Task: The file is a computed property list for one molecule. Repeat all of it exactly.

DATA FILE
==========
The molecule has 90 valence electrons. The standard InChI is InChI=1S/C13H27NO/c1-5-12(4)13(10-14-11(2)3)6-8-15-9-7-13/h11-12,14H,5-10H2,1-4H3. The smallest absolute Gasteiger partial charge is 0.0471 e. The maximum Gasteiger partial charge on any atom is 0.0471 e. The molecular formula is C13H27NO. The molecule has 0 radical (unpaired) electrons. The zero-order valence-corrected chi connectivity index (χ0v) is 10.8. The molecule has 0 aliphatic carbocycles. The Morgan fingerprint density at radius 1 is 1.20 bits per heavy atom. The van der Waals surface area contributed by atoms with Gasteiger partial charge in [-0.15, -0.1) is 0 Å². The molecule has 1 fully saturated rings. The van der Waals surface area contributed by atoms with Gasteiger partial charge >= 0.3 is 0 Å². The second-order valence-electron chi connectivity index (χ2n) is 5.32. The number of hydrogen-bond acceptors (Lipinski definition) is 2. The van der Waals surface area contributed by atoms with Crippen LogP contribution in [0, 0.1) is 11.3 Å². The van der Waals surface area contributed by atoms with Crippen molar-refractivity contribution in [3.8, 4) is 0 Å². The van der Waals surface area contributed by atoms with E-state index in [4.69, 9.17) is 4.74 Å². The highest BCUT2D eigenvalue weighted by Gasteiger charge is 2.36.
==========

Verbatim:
The molecule has 90 valence electrons. The standard InChI is InChI=1S/C13H27NO/c1-5-12(4)13(10-14-11(2)3)6-8-15-9-7-13/h11-12,14H,5-10H2,1-4H3. The smallest absolute Gasteiger partial charge is 0.0471 e. The maximum Gasteiger partial charge on any atom is 0.0471 e. The molecular formula is C13H27NO. The molecule has 0 radical (unpaired) electrons. The zero-order valence-corrected chi connectivity index (χ0v) is 10.8. The molecule has 0 aliphatic carbocycles. The Morgan fingerprint density at radius 1 is 1.20 bits per heavy atom. The van der Waals surface area contributed by atoms with Gasteiger partial charge in [-0.15, -0.1) is 0 Å². The molecule has 1 fully saturated rings. The van der Waals surface area contributed by atoms with Gasteiger partial charge >= 0.3 is 0 Å². The second-order valence-electron chi connectivity index (χ2n) is 5.32. The number of hydrogen-bond acceptors (Lipinski definition) is 2. The van der Waals surface area contributed by atoms with Crippen LogP contribution in [0, 0.1) is 11.3 Å². The van der Waals surface area contributed by atoms with Crippen molar-refractivity contribution in [3.8, 4) is 0 Å². The van der Waals surface area contributed by atoms with E-state index in [4.69, 9.17) is 4.74 Å². The highest BCUT2D eigenvalue weighted by Gasteiger charge is 2.36.